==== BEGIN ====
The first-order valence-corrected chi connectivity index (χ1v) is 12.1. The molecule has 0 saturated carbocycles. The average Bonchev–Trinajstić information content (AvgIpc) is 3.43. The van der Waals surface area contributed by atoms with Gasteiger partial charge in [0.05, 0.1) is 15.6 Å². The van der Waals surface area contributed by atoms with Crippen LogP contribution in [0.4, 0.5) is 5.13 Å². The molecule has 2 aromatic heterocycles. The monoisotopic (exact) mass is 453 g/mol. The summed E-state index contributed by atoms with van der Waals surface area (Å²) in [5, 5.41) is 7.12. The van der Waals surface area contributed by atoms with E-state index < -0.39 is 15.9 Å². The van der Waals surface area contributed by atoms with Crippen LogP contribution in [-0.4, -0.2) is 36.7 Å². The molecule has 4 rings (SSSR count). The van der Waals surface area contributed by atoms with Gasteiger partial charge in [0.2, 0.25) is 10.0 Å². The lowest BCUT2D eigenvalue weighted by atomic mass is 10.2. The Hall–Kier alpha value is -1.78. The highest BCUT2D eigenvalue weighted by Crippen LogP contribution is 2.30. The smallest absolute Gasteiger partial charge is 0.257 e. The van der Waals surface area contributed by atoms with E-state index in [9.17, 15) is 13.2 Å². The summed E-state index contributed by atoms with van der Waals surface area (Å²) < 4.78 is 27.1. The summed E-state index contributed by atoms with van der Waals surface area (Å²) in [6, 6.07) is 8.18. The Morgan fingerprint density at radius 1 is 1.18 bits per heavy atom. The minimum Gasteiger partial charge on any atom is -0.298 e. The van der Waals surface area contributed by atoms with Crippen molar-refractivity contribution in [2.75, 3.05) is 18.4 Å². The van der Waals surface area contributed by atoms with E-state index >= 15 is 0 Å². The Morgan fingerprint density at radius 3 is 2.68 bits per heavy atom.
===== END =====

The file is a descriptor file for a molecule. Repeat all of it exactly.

The first-order valence-corrected chi connectivity index (χ1v) is 12.1. The molecule has 0 saturated carbocycles. The average Bonchev–Trinajstić information content (AvgIpc) is 3.43. The van der Waals surface area contributed by atoms with Gasteiger partial charge in [0.05, 0.1) is 15.6 Å². The van der Waals surface area contributed by atoms with Crippen LogP contribution in [0.4, 0.5) is 5.13 Å². The molecule has 2 aromatic heterocycles. The monoisotopic (exact) mass is 453 g/mol. The summed E-state index contributed by atoms with van der Waals surface area (Å²) in [5, 5.41) is 7.12. The van der Waals surface area contributed by atoms with E-state index < -0.39 is 15.9 Å². The van der Waals surface area contributed by atoms with Crippen LogP contribution in [-0.4, -0.2) is 36.7 Å². The molecule has 4 rings (SSSR count). The van der Waals surface area contributed by atoms with Gasteiger partial charge in [0.2, 0.25) is 10.0 Å². The lowest BCUT2D eigenvalue weighted by atomic mass is 10.2. The Hall–Kier alpha value is -1.78. The highest BCUT2D eigenvalue weighted by Crippen LogP contribution is 2.30. The smallest absolute Gasteiger partial charge is 0.257 e. The van der Waals surface area contributed by atoms with E-state index in [9.17, 15) is 13.2 Å². The summed E-state index contributed by atoms with van der Waals surface area (Å²) < 4.78 is 27.1. The summed E-state index contributed by atoms with van der Waals surface area (Å²) in [6, 6.07) is 8.18. The Morgan fingerprint density at radius 1 is 1.18 bits per heavy atom. The minimum Gasteiger partial charge on any atom is -0.298 e. The van der Waals surface area contributed by atoms with Crippen molar-refractivity contribution in [2.75, 3.05) is 18.4 Å². The van der Waals surface area contributed by atoms with E-state index >= 15 is 0 Å². The Morgan fingerprint density at radius 3 is 2.68 bits per heavy atom.